The Reckless Folly of Youth
MELISSA BLOCK, host:
One of commentator Andrei Codrescu's readers recently told him that he wrote younger than he looked. He was taken aback.
When I was very young, I wrote much older. Some of the poetry I wrote at 19 could have been the work of an ancient Chinese sage. In any case, a writer's inner and outer images rarely correspond. Some writers, just like some people, are born old. I think that my reader may have meant something else, namely that I haven't become more conservative with age. If that's the case, my reader has something.
At some point, the delights of rebellion pale because the things that seemed boring, stupid or evil in youth--like old people, stodgy instruction and malevolent institutions--appear to have some comforting virtues. There is an age of conversion, when staying up all night takes too much energy and the glittery payoff of self-destructive joy becomes suddenly old hat. Dreaded middle age, settling down to the business of making a living, reproducing and upholding the values of society become all-absorbing, and one can hardly remember what was so great about talking till dawn with overstimulated strangers who grew black wings and moved about en pointe in crimson ballet shoes.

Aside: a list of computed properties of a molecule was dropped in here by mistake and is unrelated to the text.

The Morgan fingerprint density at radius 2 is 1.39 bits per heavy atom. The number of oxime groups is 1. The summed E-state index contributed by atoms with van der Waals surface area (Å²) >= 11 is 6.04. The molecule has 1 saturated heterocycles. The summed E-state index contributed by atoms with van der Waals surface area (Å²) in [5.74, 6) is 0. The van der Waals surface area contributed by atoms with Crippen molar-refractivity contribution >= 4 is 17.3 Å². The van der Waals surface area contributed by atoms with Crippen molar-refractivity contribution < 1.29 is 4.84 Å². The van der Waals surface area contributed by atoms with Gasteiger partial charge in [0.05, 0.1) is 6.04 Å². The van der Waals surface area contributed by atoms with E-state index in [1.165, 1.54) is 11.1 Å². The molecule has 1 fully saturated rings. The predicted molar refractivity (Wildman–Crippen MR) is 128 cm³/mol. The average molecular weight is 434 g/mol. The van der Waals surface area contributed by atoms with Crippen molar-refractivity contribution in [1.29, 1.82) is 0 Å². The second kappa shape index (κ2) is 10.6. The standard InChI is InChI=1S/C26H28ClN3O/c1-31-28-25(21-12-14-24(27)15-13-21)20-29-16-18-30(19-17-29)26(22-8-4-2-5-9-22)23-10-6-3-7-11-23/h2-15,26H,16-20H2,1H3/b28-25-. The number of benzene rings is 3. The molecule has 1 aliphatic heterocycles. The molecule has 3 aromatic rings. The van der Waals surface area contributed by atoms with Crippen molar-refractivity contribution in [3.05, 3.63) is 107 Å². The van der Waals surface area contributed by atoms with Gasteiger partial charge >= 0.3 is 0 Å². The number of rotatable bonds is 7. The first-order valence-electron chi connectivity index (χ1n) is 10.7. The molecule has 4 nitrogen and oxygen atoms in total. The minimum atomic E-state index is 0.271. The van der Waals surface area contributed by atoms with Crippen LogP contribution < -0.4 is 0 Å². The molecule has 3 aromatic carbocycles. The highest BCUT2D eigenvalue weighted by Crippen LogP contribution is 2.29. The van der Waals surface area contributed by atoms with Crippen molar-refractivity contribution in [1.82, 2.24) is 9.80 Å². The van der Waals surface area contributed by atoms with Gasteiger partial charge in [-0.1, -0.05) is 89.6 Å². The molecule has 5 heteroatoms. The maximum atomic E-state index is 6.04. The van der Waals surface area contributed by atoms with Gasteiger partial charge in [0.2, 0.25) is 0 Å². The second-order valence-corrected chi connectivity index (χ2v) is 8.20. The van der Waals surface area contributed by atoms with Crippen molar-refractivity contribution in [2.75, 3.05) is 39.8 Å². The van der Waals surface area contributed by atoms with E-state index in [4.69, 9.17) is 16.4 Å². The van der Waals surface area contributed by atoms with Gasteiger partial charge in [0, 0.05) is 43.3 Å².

I was young in the 20th century, when youth meant having the energy for combat upon seeing major and blindingly obvious structural flaws in the societal machine. Giving up in middle age for my generation meant either not having energy to go on or, having won, going on to exercise power.
For all that natural-seeming evolution, I don't think that either the visions or the anger of my youth were wrong. What has changed is that in the 21st century, it is no longer necessary to be young or middle-aged or old or any age, for that matter. A person born in the US today can, by plugging in the appropriate attracts, be any age he or she wants. Someone immersed in the multimedia distractions of a blog, a car cum office, iPod, computer, video on demand, 24-hour news and credit card debt will hardly notice the irremediable passing of time, or the peasants stroking their pitchforks outside.
If I write younger than I look, it's because I still believe in life outside in the surround. Unfortunately, this sentiment may sound as old as it looks. The machine defends itself by devaluing analysis or prose, anyway.
BLOCK: Andrei Codrescu lives in New Orleans.
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